Day 4 Rome: Vatican City, City Bus Tour, and Dinner at That’s Amore

Vatican City… Words and photos do no justice. I’ve always heard of the brilliance of the Renaissance artists… da Vinci, Raphael, Michelangelo…. But to stand in those walls and view it first hand… I wish I were a trained photographer, maybe then I could have captured the stunning work in the manner in which it truly deserves. My own photographs fall woefully short at depicting Vatican City’s beauty. 

Our day started at 8 AM with a skip the lines tour and I am grateful we chose the earlier tour and visited off season. As one of the most visited sites in the world, Vatican City attracts more than 10,000 visitors, daily, on average. As the tour advertised, we did in fact skip the lines. 

In 3 hours we visited several areas in the Vatican Museum, Sistine Chapel, and St. Peter’s Basilica…. We toured room after room of sculptures, frescoes, paintings, tapestries, and mosaics. I’ve never been surrounded by so much beauty. It’s almost breathtakingly overwhelming.

The level of depth, detail, and perspective reflected in the artwork is incredible. Not only do the tapestries look more like paintings, but the walls and frescoes themselves had such depth. In one gallery, the Map Room, not only were the maps drawn with such precision, but the borders were painted as well. Upon entering the gallery, I thought the maps themselves were paintings hung in glorious frames. Imagine my surprise when I learned the borders themselves were painted and so part of the fresco itself. 

I was also surprised to learn that talking and taking photographs are forbidden in the Sistine Chapel. At the start of our tour, our guide took us to photo replications of the chapel outside the main galleries to explain the history behind its famous ceiling.  

Did you know that prior to painting the Sistine Chapel, Michelangelo was, by trade, a sculptor, who had no experience painting frescoes? He was reluctant to take the commission and only after much persistence from Pope Julius II did he finally accept.

Prior to painting the Sistine Chapel, Michelangelo worked on Pope Julius II’s marble tomb. It would take decades for him to complete the tomb as once commissioned, Michelangelo spent the next four years (1508-1512) working on the chapel while only intermittently working on his other project. In addition, funding began to dwindle which only prolonged Michelangelo’s ability to complete the tomb of Pope Julius II.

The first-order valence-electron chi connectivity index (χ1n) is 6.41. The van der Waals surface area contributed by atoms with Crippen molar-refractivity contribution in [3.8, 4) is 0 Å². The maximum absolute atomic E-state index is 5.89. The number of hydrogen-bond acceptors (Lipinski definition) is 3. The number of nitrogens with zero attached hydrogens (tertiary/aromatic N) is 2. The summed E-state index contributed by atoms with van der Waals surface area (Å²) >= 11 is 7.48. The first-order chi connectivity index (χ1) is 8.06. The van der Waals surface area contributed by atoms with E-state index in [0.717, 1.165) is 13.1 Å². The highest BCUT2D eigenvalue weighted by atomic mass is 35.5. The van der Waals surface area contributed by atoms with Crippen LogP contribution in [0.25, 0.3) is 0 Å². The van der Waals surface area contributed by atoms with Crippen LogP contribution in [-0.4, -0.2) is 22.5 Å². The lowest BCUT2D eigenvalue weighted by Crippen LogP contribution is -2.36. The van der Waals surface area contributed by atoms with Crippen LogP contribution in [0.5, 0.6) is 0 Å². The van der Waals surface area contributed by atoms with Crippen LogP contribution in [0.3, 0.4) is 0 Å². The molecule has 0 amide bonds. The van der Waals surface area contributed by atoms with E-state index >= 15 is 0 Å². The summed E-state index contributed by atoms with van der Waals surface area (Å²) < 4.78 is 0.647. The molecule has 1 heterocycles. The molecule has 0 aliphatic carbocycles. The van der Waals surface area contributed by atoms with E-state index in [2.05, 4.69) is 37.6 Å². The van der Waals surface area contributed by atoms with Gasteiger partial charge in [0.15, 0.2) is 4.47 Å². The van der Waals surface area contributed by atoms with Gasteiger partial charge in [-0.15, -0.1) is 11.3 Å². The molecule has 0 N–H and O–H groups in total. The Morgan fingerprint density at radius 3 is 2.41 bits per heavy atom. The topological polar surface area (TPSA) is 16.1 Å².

It is recorded that Michelangelo hated working on the Sistine Chapel, even going so far as calling the project torturous. He suffered physical ailments due to the many hours of contorting his body in unnatural poses to paint the ceiling. Contrary to popular belief, Michelangelo did not paint the Sistine Chapel lying down. He and his assistants used scaffolding, designed by Michelangelo himself, that allowed them to paint standing upright. 

When we reached the Sistine Chapel our tour guide left the area and waited for us in a room off to the side to give us time to view the ceiling. The chapel is much smaller than I thought. It basically consisted of one large room, rather than several adjoining rooms which is what I originally imagined. While not completely silent, the lack of talking/noise was striking. I stood in awe those few minutes, imagining what it must have been like for Michelangelo, all those years ago, painting day after day for four years, working on a project that would become the masterpiece of his life’s work and high Renaissance art, all while suffering mentally and physically due to the laborious nature of the project. He may have believed that he was, “… not in the right place” and “… not a painter,” but his work proves otherwise. 

Upon leaving Sistine Chapel, we then made our way to St. Peter’s Basilica. The scale of which is still difficult to comprehend. Along the domed ceiling are statues that stand forty feet high although you would never know to look at them. Elaborate, intricate alters spotted the landscape. Everywhere I looked another could be found. Again, I stood in awe, marveling at the design, engineering, and beauty of the place. 

After our Vatican City tour ended, dear hubby and I took the obligatory selfie in front of the Swiss Guard then walked the streets of Rome before hopping on the City Bus Tour. Needless to say, dh caught me snoozing on the city tour so we stayed on for a second loop. In my defense, jet lag’s rough! 

Finally we ended the day with dinner at That’s Amore where we both had wonderful meals. Their Carbonara and Fettuccine al ragù bolognese are amazing!! A perfect meal to end a perfect day.